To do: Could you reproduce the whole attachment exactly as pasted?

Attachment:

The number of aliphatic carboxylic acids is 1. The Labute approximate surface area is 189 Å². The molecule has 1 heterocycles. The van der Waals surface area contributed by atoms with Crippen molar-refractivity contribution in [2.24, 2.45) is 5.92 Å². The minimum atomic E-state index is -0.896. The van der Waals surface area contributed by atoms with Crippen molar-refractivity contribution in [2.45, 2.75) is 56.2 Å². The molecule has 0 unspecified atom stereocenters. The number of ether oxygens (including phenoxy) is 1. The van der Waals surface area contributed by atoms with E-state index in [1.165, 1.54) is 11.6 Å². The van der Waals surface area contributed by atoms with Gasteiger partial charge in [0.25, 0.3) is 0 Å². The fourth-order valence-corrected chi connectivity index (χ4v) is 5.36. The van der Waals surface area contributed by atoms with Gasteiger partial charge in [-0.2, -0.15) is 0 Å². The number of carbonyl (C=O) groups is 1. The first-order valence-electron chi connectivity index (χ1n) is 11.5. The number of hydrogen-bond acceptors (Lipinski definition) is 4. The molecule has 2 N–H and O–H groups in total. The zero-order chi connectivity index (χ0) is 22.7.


The number of aliphatic carboxylic acids is 1. The Labute approximate surface area is 189 Å². The molecule has 1 heterocycles. The van der Waals surface area contributed by atoms with Crippen molar-refractivity contribution in [2.24, 2.45) is 5.92 Å². The minimum atomic E-state index is -0.896. The van der Waals surface area contributed by atoms with Crippen molar-refractivity contribution in [2.45, 2.75) is 56.2 Å². The molecule has 0 unspecified atom stereocenters. The number of ether oxygens (including phenoxy) is 1. The van der Waals surface area contributed by atoms with E-state index in [1.165, 1.54) is 11.6 Å². The van der Waals surface area contributed by atoms with Gasteiger partial charge in [0.25, 0.3) is 0 Å². The fourth-order valence-corrected chi connectivity index (χ4v) is 5.36. The van der Waals surface area contributed by atoms with Gasteiger partial charge in [-0.2, -0.15) is 0 Å². The number of carbonyl (C=O) groups is 1. The first-order valence-electron chi connectivity index (χ1n) is 11.5. The number of hydrogen-bond acceptors (Lipinski definition) is 4. The molecule has 2 N–H and O–H groups in total. The zero-order chi connectivity index (χ0) is 22.7.